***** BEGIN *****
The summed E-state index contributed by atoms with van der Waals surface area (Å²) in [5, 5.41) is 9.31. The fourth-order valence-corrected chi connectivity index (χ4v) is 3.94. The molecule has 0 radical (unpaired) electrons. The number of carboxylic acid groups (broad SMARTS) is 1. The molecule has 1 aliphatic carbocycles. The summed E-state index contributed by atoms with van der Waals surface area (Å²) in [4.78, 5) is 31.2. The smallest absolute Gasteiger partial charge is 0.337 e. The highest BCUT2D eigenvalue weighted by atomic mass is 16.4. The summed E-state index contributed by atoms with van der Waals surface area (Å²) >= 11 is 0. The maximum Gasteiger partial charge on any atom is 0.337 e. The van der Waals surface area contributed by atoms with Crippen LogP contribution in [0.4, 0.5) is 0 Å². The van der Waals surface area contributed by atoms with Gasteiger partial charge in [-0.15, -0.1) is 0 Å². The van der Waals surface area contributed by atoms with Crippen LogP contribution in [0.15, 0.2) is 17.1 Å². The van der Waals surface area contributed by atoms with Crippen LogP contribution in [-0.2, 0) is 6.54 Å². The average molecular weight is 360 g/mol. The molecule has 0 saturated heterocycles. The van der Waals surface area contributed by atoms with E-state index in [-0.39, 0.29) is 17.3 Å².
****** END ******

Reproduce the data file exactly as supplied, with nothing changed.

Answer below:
The summed E-state index contributed by atoms with van der Waals surface area (Å²) in [5, 5.41) is 9.31. The fourth-order valence-corrected chi connectivity index (χ4v) is 3.94. The molecule has 0 radical (unpaired) electrons. The number of carboxylic acid groups (broad SMARTS) is 1. The molecule has 1 aliphatic carbocycles. The summed E-state index contributed by atoms with van der Waals surface area (Å²) in [4.78, 5) is 31.2. The smallest absolute Gasteiger partial charge is 0.337 e. The highest BCUT2D eigenvalue weighted by atomic mass is 16.4. The summed E-state index contributed by atoms with van der Waals surface area (Å²) >= 11 is 0. The maximum Gasteiger partial charge on any atom is 0.337 e. The van der Waals surface area contributed by atoms with Crippen LogP contribution in [0.4, 0.5) is 0 Å². The van der Waals surface area contributed by atoms with Gasteiger partial charge in [-0.15, -0.1) is 0 Å². The van der Waals surface area contributed by atoms with Crippen LogP contribution in [0.15, 0.2) is 17.1 Å². The van der Waals surface area contributed by atoms with Crippen LogP contribution in [-0.2, 0) is 6.54 Å². The average molecular weight is 360 g/mol. The molecule has 0 saturated heterocycles. The van der Waals surface area contributed by atoms with E-state index in [-0.39, 0.29) is 17.3 Å².